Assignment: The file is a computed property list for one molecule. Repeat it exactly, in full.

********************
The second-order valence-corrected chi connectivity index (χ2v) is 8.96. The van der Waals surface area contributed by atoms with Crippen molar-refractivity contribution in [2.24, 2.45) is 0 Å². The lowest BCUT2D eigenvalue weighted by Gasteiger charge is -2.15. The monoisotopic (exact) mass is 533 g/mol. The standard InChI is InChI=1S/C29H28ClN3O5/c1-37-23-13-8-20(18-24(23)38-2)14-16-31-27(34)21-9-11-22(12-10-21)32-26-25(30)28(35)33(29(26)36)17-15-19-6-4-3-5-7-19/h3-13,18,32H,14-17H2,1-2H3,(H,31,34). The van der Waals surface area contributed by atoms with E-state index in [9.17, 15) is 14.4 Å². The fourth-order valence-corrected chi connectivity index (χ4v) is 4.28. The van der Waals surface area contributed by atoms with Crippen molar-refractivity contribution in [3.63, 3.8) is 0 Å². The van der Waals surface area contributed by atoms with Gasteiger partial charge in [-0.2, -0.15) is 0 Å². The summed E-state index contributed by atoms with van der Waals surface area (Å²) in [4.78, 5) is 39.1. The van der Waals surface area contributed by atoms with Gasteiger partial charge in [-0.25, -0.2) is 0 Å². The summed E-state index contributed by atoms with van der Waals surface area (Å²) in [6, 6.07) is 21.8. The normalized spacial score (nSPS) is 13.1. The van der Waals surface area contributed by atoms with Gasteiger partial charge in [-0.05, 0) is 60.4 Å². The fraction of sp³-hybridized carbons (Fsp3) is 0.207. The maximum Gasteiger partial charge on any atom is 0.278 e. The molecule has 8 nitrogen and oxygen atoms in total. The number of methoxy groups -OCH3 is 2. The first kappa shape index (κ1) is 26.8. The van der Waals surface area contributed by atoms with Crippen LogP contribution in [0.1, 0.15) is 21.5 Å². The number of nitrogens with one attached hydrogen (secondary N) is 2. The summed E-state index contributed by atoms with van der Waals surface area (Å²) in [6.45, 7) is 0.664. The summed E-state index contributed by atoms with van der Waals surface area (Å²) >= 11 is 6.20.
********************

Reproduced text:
The second-order valence-corrected chi connectivity index (χ2v) is 8.96. The van der Waals surface area contributed by atoms with Crippen molar-refractivity contribution in [2.24, 2.45) is 0 Å². The lowest BCUT2D eigenvalue weighted by Gasteiger charge is -2.15. The monoisotopic (exact) mass is 533 g/mol. The standard InChI is InChI=1S/C29H28ClN3O5/c1-37-23-13-8-20(18-24(23)38-2)14-16-31-27(34)21-9-11-22(12-10-21)32-26-25(30)28(35)33(29(26)36)17-15-19-6-4-3-5-7-19/h3-13,18,32H,14-17H2,1-2H3,(H,31,34). The van der Waals surface area contributed by atoms with E-state index in [9.17, 15) is 14.4 Å². The fourth-order valence-corrected chi connectivity index (χ4v) is 4.28. The van der Waals surface area contributed by atoms with Crippen molar-refractivity contribution in [3.63, 3.8) is 0 Å². The van der Waals surface area contributed by atoms with Gasteiger partial charge in [-0.2, -0.15) is 0 Å². The summed E-state index contributed by atoms with van der Waals surface area (Å²) in [4.78, 5) is 39.1. The van der Waals surface area contributed by atoms with Gasteiger partial charge in [-0.25, -0.2) is 0 Å². The summed E-state index contributed by atoms with van der Waals surface area (Å²) in [6, 6.07) is 21.8. The normalized spacial score (nSPS) is 13.1. The van der Waals surface area contributed by atoms with Gasteiger partial charge in [-0.05, 0) is 60.4 Å². The fraction of sp³-hybridized carbons (Fsp3) is 0.207. The maximum Gasteiger partial charge on any atom is 0.278 e. The molecule has 8 nitrogen and oxygen atoms in total. The number of methoxy groups -OCH3 is 2. The first kappa shape index (κ1) is 26.8. The van der Waals surface area contributed by atoms with Crippen LogP contribution in [0.1, 0.15) is 21.5 Å². The number of nitrogens with one attached hydrogen (secondary N) is 2. The summed E-state index contributed by atoms with van der Waals surface area (Å²) in [6.45, 7) is 0.664. The summed E-state index contributed by atoms with van der Waals surface area (Å²) >= 11 is 6.20.